Every time I see Jerick Hoffer, I’m surprised by how tall he is. Perhaps it’s his soft-spoken, almost demure demeanor that makes me think he’s shorter than he really is.

I first met Jerick over a year ago, when I had asked him to host an Academy Awards fundraiser as his drag alter ego, Jinkx Monsoon. I had seen Jinkx perform, and had been blown away by her voice and charisma. Meeting Jerick, then, and seeing how quiet, almost shy, he was, came as quite a surprise. Jerick is friendly, though, and thoughtful. We’re hardly close friends, but we always hug when we greet each other. Today is no exception.

He starts out by apologizing for being late. “Now that I’m drawing my eyebrows on, it’s important that I get them right,” he explains. “I don’t think I did this time, though,” he adds, laughing.

The past year has been a good one for Jerick’s career. Highlights include: being brought on board as the “hostess with the mostest” for Le Faux at Julia’s on Broadway (a role once filled by Shannel, another former Drag Race alum), a successful run as Angel in the 5th Ave Theatre’s production of Rent, and headlining in Balagan Theatre’s production of Hedwig and the Angry Inch at the Moore. Currently, Jerick is starring in season five of RuPaul’s Drag Race, as Jinkx Monsoon, of course. His success is well deserved.

Jerick’s turn as Jinkx has been met with an outpouring of support, but it hasn’t been without criticism. Drag Race judge Michelle Visage has frequently criticized Jinkx for her lack of glamour on the runway, and Jinkx’s portrayal of Little Edie Bouvier in the recent Snatch Game episode, while critically praised, had the other contestants, who didn’t understand the reference, unsure of just what to make of her. The blogosphere went all a-twitter, of course, with the gay glitterati berating the other queens for their ignorance of gay icons.

“I normally stay out of the kind of stuff, social media, and pretend that I haven’t read it all,” Jerick confesses to me. “I finally had to say something publicly, saying that you guys should really calm down. It’s not the end of the world that Roxxy doesn’t know who Little Edie was, and Michelle was just being Michelle Visage, so you should just calm down about the whole thing,” he adds, laughing.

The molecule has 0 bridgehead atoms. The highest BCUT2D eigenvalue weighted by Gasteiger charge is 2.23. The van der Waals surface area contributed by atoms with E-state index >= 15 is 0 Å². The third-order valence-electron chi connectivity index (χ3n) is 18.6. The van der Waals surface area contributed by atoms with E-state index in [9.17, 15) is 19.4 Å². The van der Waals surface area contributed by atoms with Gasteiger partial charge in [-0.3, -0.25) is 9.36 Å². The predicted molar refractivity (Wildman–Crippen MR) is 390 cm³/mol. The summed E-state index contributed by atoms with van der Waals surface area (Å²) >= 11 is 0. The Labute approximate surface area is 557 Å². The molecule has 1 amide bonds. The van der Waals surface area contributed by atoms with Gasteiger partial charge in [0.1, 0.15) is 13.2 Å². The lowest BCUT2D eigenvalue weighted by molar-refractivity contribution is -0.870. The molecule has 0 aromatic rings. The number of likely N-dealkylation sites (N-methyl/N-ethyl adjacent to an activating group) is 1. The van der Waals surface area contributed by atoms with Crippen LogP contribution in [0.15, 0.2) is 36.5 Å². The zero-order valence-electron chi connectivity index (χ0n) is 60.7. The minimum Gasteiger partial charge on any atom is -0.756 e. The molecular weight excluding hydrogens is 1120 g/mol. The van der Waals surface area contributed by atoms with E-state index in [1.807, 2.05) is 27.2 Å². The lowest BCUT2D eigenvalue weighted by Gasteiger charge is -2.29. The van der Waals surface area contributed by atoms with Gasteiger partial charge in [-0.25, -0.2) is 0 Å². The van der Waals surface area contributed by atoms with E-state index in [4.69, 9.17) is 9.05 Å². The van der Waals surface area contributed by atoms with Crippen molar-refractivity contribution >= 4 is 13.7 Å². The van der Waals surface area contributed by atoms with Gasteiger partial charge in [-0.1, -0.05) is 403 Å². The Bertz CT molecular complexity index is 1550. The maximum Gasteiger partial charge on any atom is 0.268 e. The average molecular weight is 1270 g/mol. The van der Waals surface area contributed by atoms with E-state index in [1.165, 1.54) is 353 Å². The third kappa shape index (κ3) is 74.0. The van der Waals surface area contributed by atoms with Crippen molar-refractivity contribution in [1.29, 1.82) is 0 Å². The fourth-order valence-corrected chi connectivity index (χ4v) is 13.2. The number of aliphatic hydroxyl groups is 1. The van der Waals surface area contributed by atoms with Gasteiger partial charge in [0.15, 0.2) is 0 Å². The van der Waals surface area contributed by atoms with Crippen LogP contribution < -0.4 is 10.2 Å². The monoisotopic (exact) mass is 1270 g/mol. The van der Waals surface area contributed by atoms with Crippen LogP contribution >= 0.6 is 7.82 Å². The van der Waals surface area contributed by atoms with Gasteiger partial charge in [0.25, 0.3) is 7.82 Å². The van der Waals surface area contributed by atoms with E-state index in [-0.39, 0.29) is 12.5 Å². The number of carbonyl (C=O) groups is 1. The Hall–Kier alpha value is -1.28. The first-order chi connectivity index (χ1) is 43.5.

And Jerick, of course, is seeing the show for the first time along with the rest of us. He already knows who was eliminated and when, but, just like us, this is his first time seeing everyone else’s confessional videos. He says it’s a little weird.

“I prepared myself for the worst with this kind of stuff, and so far the worst hasn’t happened,” he says.

Jerick started working, and playing, young. A native of Portland, OR, he has been performing since the age of 12; professionally since the age of 17.

“I came out at the age of 14,” he tells me, adding, “and I became sexually active at age 17.” He wasn’t active without a proper sexual health education, however. “I was lucky to grow up in a neighborhood where there was a resource center for queer youth, so I’ve known about safe sex practices and sexual responsibility since I came out to the world as a gay man. At an early age, I learned that it’s not about what you do. It’s about doing what you do as safely as possible.”

Having all of your dreams come true, becoming a famous reality TV personality, that’s a wonderful thing. But it feels really rewarding to give a special thank you and a shout out to the people who’ve helped me out along the way.”

While growing up, his family wasn’t well off, but he was well cared for.

“My family went bankrupt somewhere along the lines of my childhood,” he says. “I grew up in a fairly modest setting. My aunt, my grandmother, and my mom did everything they could to make sure that I wasn’t wanting for too much as a child. So, I know the kindness of others, and support and help from the people that you love, whether they be family members or friends, or people that just kind of believe in you, it can supplement your livelihood when you don’t have a lot to draw on yourself.”

“That’s a convoluted way of saying I was po’,” he adds, laughing, “so now I appreciate everything that life hands me. I was raised to just believe that you get what you give, and if you’re willing to be generous, kind, and selfless to others, then you’ll receive that same kind of kindness in return.”

It was this experience then, of relying on the kindness of others, that taught him the importance of giving generously. Giving back for Jerick includes, among other things, volunteering for an ad campaign reminding people of the importance of getting tested for HIV and STDs for Gay City Health Project, a Seattle non-profit that provides free, anonymous or confidential HIV/STD screening.